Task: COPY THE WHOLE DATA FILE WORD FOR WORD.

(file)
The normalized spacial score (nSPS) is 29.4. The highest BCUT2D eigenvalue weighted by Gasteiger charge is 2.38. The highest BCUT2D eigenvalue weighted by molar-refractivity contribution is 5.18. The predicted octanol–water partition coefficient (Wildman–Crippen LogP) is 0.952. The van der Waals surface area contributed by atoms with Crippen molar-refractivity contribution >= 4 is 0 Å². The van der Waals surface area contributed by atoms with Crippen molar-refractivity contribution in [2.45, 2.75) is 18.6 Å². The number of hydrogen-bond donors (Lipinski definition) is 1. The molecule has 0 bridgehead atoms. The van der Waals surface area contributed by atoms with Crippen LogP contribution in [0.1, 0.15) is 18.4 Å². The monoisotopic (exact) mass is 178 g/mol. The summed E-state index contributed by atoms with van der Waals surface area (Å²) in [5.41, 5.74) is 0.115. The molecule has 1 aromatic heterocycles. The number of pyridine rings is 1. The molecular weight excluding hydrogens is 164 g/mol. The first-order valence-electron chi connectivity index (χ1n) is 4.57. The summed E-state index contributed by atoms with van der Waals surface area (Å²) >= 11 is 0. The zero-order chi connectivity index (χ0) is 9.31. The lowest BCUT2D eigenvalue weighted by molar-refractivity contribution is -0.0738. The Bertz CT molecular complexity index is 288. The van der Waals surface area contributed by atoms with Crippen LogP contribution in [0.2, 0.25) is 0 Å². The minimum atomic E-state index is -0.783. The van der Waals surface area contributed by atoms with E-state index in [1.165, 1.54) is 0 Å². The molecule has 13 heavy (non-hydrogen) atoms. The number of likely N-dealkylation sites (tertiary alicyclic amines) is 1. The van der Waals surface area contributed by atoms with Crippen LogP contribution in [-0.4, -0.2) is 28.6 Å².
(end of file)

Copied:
The normalized spacial score (nSPS) is 29.4. The highest BCUT2D eigenvalue weighted by Gasteiger charge is 2.38. The highest BCUT2D eigenvalue weighted by molar-refractivity contribution is 5.18. The predicted octanol–water partition coefficient (Wildman–Crippen LogP) is 0.952. The van der Waals surface area contributed by atoms with Crippen molar-refractivity contribution >= 4 is 0 Å². The van der Waals surface area contributed by atoms with Crippen molar-refractivity contribution in [2.45, 2.75) is 18.6 Å². The number of hydrogen-bond donors (Lipinski definition) is 1. The molecule has 0 bridgehead atoms. The van der Waals surface area contributed by atoms with Crippen LogP contribution in [0.1, 0.15) is 18.4 Å². The monoisotopic (exact) mass is 178 g/mol. The summed E-state index contributed by atoms with van der Waals surface area (Å²) in [5.41, 5.74) is 0.115. The molecule has 1 aromatic heterocycles. The number of pyridine rings is 1. The molecular weight excluding hydrogens is 164 g/mol. The first-order valence-electron chi connectivity index (χ1n) is 4.57. The summed E-state index contributed by atoms with van der Waals surface area (Å²) >= 11 is 0. The zero-order chi connectivity index (χ0) is 9.31. The lowest BCUT2D eigenvalue weighted by molar-refractivity contribution is -0.0738. The Bertz CT molecular complexity index is 288. The van der Waals surface area contributed by atoms with Crippen LogP contribution in [0.2, 0.25) is 0 Å². The minimum atomic E-state index is -0.783. The van der Waals surface area contributed by atoms with E-state index in [1.165, 1.54) is 0 Å². The molecule has 13 heavy (non-hydrogen) atoms. The number of likely N-dealkylation sites (tertiary alicyclic amines) is 1. The van der Waals surface area contributed by atoms with Crippen LogP contribution in [-0.4, -0.2) is 28.6 Å².